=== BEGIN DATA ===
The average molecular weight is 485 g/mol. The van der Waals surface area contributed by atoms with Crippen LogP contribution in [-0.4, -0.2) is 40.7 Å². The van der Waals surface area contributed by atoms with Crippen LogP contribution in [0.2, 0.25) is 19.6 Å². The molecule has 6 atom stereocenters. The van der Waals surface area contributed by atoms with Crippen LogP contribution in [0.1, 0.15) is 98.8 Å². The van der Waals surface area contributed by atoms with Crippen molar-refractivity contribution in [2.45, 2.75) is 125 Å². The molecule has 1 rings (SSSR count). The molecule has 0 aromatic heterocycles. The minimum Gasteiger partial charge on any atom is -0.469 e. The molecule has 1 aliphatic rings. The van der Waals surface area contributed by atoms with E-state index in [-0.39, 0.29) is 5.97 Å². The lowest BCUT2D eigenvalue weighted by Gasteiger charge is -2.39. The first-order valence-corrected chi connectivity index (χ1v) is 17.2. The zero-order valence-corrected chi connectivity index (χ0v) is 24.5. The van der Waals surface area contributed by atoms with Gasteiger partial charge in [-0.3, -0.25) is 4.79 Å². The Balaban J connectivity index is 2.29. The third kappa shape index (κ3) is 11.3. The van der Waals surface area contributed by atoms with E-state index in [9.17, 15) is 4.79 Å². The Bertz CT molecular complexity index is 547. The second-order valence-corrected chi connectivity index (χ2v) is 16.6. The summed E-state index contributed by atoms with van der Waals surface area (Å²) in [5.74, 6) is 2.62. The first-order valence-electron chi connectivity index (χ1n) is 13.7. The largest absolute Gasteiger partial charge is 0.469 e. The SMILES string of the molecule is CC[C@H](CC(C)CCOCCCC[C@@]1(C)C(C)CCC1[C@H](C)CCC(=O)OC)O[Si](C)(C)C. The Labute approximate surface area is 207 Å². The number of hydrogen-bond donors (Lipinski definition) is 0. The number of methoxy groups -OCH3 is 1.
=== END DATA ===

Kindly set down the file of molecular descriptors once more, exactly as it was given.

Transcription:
The average molecular weight is 485 g/mol. The van der Waals surface area contributed by atoms with Crippen LogP contribution in [-0.4, -0.2) is 40.7 Å². The van der Waals surface area contributed by atoms with Crippen LogP contribution in [0.2, 0.25) is 19.6 Å². The molecule has 6 atom stereocenters. The van der Waals surface area contributed by atoms with Crippen LogP contribution in [0.1, 0.15) is 98.8 Å². The van der Waals surface area contributed by atoms with Crippen molar-refractivity contribution in [2.45, 2.75) is 125 Å². The molecule has 1 rings (SSSR count). The molecule has 0 aromatic heterocycles. The minimum Gasteiger partial charge on any atom is -0.469 e. The molecule has 1 aliphatic rings. The van der Waals surface area contributed by atoms with E-state index in [-0.39, 0.29) is 5.97 Å². The lowest BCUT2D eigenvalue weighted by Gasteiger charge is -2.39. The first-order valence-corrected chi connectivity index (χ1v) is 17.2. The zero-order valence-corrected chi connectivity index (χ0v) is 24.5. The van der Waals surface area contributed by atoms with Gasteiger partial charge in [-0.3, -0.25) is 4.79 Å². The Balaban J connectivity index is 2.29. The third kappa shape index (κ3) is 11.3. The van der Waals surface area contributed by atoms with E-state index in [9.17, 15) is 4.79 Å². The Bertz CT molecular complexity index is 547. The second-order valence-corrected chi connectivity index (χ2v) is 16.6. The summed E-state index contributed by atoms with van der Waals surface area (Å²) in [5.74, 6) is 2.62. The first-order valence-electron chi connectivity index (χ1n) is 13.7. The largest absolute Gasteiger partial charge is 0.469 e. The SMILES string of the molecule is CC[C@H](CC(C)CCOCCCC[C@@]1(C)C(C)CCC1[C@H](C)CCC(=O)OC)O[Si](C)(C)C. The Labute approximate surface area is 207 Å². The number of hydrogen-bond donors (Lipinski definition) is 0. The number of methoxy groups -OCH3 is 1.